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I found about four different ways to instantiate the object, but not sure if my understanding is clear.

  • NewObject<T>() function used when we want to make at the instance of UObject. For example, it can be any ActorComponents.

    USomeComponent sc = NewObject<USomeComponent> (class);

  • ConstructObject<T>() one more way to init UObject...

  • CreateDefaultSubobject<T>() but using this one function we also can create an instance of any class inherited from UObject.

  • SpawnActor<T>() used for instantiating an object of AActor class.

So first question: What is the difference if we can use these functions for one purpose? How and when and why we need to use any of them?

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To understand the difference between these functions, you need to remember that the object model in Unreal Engine is based on object prototypes, very much like in JavaScript. Each UClass is associated to a default instance of the associated UObject class, called the Class Default Object (CDO), which is allocated first and then constructed, only once, via the class constructor when the engine is initialised. The CDO acts as a template from which all other instances of the class are copied, and the constructor is never called again.

This means class constructors cannot contain any runtime logic, and should only be used to initialise the CDO and its properties. If the class contains any subobjects, like actor components, these must do the same, so their own default objects must be constructed first. The actual instantiation of the object must then be deferred, after the engine has initialised, so that every time a new instance of the class is requested to be created by normal gameplay code, the parent object and all of its subobjects are instantiated from their respective defaults.

So, the multiple ways of creating objects are necessary to handle all the different scenarios where an object may be created.

  • UObject::CreateDefaultSubobject is only callable in a class constructor, and takes care of creating an instance of the CDO of the subobject's class, setting its outer class as the caller object, among other things. The created object then becomes the default object for the property when its object class is instantiated.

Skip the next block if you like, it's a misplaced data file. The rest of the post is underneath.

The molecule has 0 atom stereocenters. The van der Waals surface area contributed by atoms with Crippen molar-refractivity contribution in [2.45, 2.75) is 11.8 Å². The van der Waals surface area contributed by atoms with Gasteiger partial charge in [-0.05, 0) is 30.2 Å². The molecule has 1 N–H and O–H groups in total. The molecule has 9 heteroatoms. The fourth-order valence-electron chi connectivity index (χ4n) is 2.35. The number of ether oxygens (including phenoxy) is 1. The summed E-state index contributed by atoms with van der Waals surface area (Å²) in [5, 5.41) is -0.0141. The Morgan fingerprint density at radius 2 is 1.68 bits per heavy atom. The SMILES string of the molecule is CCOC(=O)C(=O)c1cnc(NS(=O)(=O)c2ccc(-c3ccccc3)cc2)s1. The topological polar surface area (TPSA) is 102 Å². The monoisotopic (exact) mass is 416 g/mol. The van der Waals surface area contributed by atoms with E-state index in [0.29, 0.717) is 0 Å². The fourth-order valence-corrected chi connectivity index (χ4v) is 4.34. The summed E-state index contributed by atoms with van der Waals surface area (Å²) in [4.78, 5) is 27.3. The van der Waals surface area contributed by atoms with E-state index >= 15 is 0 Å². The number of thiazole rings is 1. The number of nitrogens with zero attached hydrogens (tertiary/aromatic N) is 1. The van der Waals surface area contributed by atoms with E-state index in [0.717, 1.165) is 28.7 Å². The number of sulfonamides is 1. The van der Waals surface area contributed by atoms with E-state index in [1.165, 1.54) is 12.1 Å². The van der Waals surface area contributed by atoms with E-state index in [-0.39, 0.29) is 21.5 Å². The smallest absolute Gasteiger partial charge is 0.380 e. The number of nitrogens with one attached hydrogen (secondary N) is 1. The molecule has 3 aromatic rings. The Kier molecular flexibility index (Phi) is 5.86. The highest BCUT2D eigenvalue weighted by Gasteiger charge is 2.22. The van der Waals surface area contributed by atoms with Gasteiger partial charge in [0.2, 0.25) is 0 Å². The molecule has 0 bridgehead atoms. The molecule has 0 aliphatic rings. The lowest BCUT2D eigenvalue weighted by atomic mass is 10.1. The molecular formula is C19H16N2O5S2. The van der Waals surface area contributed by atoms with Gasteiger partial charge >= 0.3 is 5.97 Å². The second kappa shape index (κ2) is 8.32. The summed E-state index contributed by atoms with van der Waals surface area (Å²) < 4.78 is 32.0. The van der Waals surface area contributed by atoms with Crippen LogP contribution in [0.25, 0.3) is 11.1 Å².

• NewObject<T> is the function normally used to instantiate objects after engine initialisation, during normal gameplay. It provides several convenience overloads to handle most scenarios.

  • UWorld::SpawnActor<T> is a convenience method to spawn actors in a level with the specified location and rotation, spawn collision settings, and checks to ensure it's a spawnable actor class, and is nothing more than a wrapper of NewObject<AActor>.

  • ConstructObject has been removed in favour of NewObject.

I recommend checking the engine source code for more information, especially UObject/UObjectGlobal.cpp and UObject/UObjectGlobal.h in the CoreUObject engine module. Internally, all these function ultimately call (as of 4.24) StaticConstructObject_Internal, which handles the actual object creation.

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  • So, using CreateDefaultSubobject<T>() or NewObject<T>() in very general is just a philosophy? Kind of rules what to use inside the constructor and outside?
    – user8041441
    Feb 3 '20 at 8:43
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    Replicating CreateDefaultSubobject by using NewObject is quite complex, as it does a lot of things for you. Check the source for the former and you'll see why it's so convenient. But yes, the rule of thumb is, CreateDefaultSubobject in class constructors, NewObject otherwise.
    – Rei
    Feb 3 '20 at 12:30
  • By the way, I incorrectly state that the constructor registers components, but in fact these are registered when the actor is instantiated, not when the class is created. I'll edit it out.
    – Rei
    Feb 3 '20 at 12:34
  • got it. I will make a source review. Thanks.
    – user8041441
    Feb 3 '20 at 12:51
  • btw, maybe you have some resources except of source, where I can deep into CDO.
    – user8041441
    Feb 3 '20 at 12:55

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